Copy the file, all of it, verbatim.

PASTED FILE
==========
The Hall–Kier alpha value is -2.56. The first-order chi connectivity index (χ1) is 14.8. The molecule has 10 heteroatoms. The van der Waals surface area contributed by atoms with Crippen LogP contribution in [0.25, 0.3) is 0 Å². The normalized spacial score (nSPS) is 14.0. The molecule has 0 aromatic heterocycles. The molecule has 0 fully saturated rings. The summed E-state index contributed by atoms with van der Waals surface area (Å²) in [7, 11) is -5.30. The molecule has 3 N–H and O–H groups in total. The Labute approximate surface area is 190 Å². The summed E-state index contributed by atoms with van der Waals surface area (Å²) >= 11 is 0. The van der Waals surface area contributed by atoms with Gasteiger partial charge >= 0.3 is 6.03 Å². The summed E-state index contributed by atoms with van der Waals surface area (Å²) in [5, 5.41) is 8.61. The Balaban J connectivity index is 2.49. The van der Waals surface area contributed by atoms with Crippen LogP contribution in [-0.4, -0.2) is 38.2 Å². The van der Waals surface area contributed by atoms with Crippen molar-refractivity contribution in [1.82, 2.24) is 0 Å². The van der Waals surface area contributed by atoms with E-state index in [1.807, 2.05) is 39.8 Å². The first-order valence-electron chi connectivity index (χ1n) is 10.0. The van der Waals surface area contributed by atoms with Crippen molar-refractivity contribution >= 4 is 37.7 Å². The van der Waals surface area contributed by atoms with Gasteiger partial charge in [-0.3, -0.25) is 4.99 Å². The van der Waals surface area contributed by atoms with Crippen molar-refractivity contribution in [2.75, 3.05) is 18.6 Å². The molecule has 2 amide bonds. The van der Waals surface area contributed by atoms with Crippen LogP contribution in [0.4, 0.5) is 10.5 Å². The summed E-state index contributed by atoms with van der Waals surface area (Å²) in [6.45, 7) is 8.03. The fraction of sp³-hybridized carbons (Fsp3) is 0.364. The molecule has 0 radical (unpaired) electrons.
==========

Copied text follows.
The Hall–Kier alpha value is -2.56. The first-order chi connectivity index (χ1) is 14.8. The molecule has 10 heteroatoms. The van der Waals surface area contributed by atoms with Crippen LogP contribution in [0.25, 0.3) is 0 Å². The normalized spacial score (nSPS) is 14.0. The molecule has 0 aromatic heterocycles. The molecule has 0 fully saturated rings. The summed E-state index contributed by atoms with van der Waals surface area (Å²) in [7, 11) is -5.30. The molecule has 3 N–H and O–H groups in total. The Labute approximate surface area is 190 Å². The summed E-state index contributed by atoms with van der Waals surface area (Å²) >= 11 is 0. The van der Waals surface area contributed by atoms with Gasteiger partial charge >= 0.3 is 6.03 Å². The summed E-state index contributed by atoms with van der Waals surface area (Å²) in [5, 5.41) is 8.61. The Balaban J connectivity index is 2.49. The van der Waals surface area contributed by atoms with Crippen LogP contribution in [-0.4, -0.2) is 38.2 Å². The van der Waals surface area contributed by atoms with Crippen molar-refractivity contribution in [1.82, 2.24) is 0 Å². The van der Waals surface area contributed by atoms with E-state index in [1.807, 2.05) is 39.8 Å². The first-order valence-electron chi connectivity index (χ1n) is 10.0. The van der Waals surface area contributed by atoms with Crippen molar-refractivity contribution >= 4 is 37.7 Å². The van der Waals surface area contributed by atoms with Gasteiger partial charge in [-0.3, -0.25) is 4.99 Å². The van der Waals surface area contributed by atoms with Crippen molar-refractivity contribution in [2.75, 3.05) is 18.6 Å². The molecule has 2 amide bonds. The van der Waals surface area contributed by atoms with Crippen LogP contribution in [0.4, 0.5) is 10.5 Å². The summed E-state index contributed by atoms with van der Waals surface area (Å²) in [6.45, 7) is 8.03. The fraction of sp³-hybridized carbons (Fsp3) is 0.364. The molecule has 0 radical (unpaired) electrons.